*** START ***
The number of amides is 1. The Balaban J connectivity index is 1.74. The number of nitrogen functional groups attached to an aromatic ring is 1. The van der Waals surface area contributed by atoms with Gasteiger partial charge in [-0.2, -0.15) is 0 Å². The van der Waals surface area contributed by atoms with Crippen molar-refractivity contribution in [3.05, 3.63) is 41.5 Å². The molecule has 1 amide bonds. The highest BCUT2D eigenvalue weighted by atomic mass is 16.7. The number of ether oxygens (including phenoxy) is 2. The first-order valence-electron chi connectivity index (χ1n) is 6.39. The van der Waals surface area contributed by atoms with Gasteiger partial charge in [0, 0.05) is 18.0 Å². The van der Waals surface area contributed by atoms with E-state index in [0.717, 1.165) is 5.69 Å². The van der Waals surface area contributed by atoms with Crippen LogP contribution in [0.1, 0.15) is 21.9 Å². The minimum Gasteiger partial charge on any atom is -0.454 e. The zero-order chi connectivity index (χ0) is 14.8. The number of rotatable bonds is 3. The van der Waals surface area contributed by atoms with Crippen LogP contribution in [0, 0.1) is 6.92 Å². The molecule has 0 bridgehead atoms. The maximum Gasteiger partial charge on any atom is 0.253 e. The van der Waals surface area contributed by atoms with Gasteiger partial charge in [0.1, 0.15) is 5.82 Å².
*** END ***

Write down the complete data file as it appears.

The number of amides is 1. The Balaban J connectivity index is 1.74. The number of nitrogen functional groups attached to an aromatic ring is 1. The van der Waals surface area contributed by atoms with Gasteiger partial charge in [-0.2, -0.15) is 0 Å². The van der Waals surface area contributed by atoms with Crippen molar-refractivity contribution in [3.05, 3.63) is 41.5 Å². The molecule has 1 amide bonds. The highest BCUT2D eigenvalue weighted by atomic mass is 16.7. The number of ether oxygens (including phenoxy) is 2. The first-order valence-electron chi connectivity index (χ1n) is 6.39. The van der Waals surface area contributed by atoms with Gasteiger partial charge in [0, 0.05) is 18.0 Å². The van der Waals surface area contributed by atoms with E-state index in [0.717, 1.165) is 5.69 Å². The van der Waals surface area contributed by atoms with Crippen LogP contribution in [0.1, 0.15) is 21.9 Å². The minimum Gasteiger partial charge on any atom is -0.454 e. The zero-order chi connectivity index (χ0) is 14.8. The number of rotatable bonds is 3. The van der Waals surface area contributed by atoms with Crippen LogP contribution in [0, 0.1) is 6.92 Å². The molecule has 0 bridgehead atoms. The maximum Gasteiger partial charge on any atom is 0.253 e. The van der Waals surface area contributed by atoms with Gasteiger partial charge in [0.1, 0.15) is 5.82 Å².